“Trunk lean” refers to the movement pattern in which the pelvis and trunk (or torso) excessively shift over to the side of the weight-bearing leg. Imagine standing on your right leg and your shoulders end up leaning outside of your right foot and slumping downward to the side. That’s a trunk lean. These images show the variation in force on the knee when the trunk and hip are straight (figure A) versus when the trunk and hip are tilted and leaning to one side (figure B). The trunk lean in figure B causes more force and stress to the ACL, making it much easier to tear or rupture during non-contact activity.

To us, as doctors of physical therapy, ALC injuries resulting from these four neuromuscular risk factors would not be classified as freak accidents. We are heavily focused on treating these risk factors in our office. Our experience – along with clinical research has shown that when these risk factors are trained and worked on correctly, one can REDUCE their risk and PREVENT ACL injuries.


So what about the CONTACT ACL injury? These injuries are also on the rise. Some might think they are completely out of their control and could be universally categorized as a “freak” accident.

I beg to differ.

Similar to the non-contact injuries, if we can identify our areas of weakness, lack of mobility, and inadequate motor control, particularly pertinent to the types of activities we do regularly for sport – and even in daily life or leisure – we can strengthen and train them to withstand stronger external forces (like a tackle) and take on more stress. The sooner we get to work on identifying areas of stress and weakness now, the better off we’ll be tomorrow and deep into the future.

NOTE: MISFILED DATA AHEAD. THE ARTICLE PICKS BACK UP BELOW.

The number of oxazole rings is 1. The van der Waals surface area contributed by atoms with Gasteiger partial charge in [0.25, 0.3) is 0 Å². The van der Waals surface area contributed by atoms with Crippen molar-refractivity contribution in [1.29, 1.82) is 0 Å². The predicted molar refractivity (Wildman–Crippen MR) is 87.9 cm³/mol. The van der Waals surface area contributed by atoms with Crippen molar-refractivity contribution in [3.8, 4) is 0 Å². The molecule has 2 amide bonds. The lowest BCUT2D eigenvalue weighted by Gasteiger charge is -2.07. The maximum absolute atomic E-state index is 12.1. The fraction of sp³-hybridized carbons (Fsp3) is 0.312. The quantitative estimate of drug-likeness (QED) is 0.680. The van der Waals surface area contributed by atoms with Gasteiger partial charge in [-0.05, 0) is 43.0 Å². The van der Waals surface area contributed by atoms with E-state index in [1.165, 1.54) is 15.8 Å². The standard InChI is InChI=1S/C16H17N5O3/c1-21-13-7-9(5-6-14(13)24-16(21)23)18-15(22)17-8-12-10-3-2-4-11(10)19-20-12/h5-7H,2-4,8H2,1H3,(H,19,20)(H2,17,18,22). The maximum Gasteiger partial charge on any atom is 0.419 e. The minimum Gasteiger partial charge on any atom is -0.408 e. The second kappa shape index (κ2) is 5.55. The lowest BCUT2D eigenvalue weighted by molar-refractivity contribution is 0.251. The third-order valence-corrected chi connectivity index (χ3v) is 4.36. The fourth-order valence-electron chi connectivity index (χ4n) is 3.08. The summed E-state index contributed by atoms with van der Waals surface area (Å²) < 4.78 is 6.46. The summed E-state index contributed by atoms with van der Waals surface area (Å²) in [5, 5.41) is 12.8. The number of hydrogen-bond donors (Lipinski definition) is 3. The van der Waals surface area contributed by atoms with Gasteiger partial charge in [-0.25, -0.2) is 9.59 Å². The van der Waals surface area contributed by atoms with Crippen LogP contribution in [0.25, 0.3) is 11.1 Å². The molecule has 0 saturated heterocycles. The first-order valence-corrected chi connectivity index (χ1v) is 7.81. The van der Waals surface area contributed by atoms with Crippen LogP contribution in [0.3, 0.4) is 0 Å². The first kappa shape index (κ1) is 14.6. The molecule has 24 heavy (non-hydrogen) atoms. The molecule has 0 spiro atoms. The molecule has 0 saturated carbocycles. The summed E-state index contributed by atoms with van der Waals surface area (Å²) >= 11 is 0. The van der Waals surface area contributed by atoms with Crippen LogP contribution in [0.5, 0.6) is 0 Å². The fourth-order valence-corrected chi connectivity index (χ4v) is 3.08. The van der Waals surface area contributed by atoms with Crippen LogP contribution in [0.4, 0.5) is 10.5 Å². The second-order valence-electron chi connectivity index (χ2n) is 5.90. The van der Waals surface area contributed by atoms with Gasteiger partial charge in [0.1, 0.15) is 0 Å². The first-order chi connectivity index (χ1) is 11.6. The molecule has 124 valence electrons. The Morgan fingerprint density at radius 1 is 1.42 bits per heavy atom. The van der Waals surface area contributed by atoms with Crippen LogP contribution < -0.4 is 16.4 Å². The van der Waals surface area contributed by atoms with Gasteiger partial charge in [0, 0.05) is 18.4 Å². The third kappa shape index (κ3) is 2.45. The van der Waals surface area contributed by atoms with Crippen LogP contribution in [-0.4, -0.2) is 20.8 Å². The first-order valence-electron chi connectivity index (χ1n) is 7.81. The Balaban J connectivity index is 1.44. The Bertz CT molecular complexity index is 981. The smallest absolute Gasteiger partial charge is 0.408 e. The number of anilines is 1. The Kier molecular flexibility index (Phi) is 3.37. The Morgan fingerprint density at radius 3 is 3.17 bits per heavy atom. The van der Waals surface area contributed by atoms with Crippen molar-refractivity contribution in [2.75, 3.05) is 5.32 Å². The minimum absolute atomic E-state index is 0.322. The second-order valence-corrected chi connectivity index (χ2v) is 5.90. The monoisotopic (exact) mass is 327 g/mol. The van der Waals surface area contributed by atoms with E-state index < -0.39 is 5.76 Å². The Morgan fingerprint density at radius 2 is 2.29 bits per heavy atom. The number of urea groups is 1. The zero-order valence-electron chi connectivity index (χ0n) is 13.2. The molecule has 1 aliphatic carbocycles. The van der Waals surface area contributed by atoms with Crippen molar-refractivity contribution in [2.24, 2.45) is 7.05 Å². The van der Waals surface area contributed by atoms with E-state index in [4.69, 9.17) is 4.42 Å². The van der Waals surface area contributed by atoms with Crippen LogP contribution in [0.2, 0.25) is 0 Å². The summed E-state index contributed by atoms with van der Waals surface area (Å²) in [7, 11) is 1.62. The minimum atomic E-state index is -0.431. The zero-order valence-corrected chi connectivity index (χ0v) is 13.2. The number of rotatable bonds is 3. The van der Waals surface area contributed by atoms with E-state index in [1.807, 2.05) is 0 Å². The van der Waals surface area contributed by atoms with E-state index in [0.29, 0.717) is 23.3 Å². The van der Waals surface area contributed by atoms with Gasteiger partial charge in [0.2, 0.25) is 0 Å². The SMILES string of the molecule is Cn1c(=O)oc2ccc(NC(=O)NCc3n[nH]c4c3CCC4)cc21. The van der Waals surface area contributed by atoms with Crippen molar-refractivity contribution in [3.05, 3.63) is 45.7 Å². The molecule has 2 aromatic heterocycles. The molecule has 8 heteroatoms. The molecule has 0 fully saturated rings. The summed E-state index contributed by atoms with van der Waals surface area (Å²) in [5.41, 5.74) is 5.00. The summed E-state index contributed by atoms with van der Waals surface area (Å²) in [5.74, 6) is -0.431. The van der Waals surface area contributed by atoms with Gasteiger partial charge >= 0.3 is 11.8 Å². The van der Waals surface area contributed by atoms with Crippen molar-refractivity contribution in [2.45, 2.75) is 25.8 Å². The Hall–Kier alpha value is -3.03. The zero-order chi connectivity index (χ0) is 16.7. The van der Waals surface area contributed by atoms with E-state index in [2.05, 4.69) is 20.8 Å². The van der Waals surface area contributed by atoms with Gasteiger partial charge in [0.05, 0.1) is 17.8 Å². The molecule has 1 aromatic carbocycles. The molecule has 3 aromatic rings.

At our office, we use some of the following tests to determine if someone is at risk for an ACL injury:


  • Do you lean to one side?
  • Do your knees cave inward?

Single leg squatting and hoping/jumping

  • Does your trunk lean outside of your foot?
  • Can you stay balanced throughout the movement?
  • Does your knee wobble or move inward?
  • Do you land on a straight or rigid leg?

Double leg jump

  • Do you land evenly on both feet?
  • Do your knees cave inward?
  • Do you land on a straight or rigid leg?


  • Do you push off and stop evenly on both legs?
  • Does your trunk excessively move over the weight bearing leg?

It’s not uncommon to require a physical therapist’s help identify whether you’re at risk for an ACL injury and come up with a plan to get you moving the right way, automatically. At P3 we are trained to help individuals move and feel better. It’s our mission to get you moving, playing, and living your best life. Please reach out at any time for a complimentary discovery session if you’re interested in an assessment on your individual risk factors or other concerns.

Like I’ve mentioned before, we are seeing an influx of ACL injuries and we believe that in many cases they are preventable. Check back for next week’s post in this series to learn our 5 must-do exercises to prevent ACL injuries.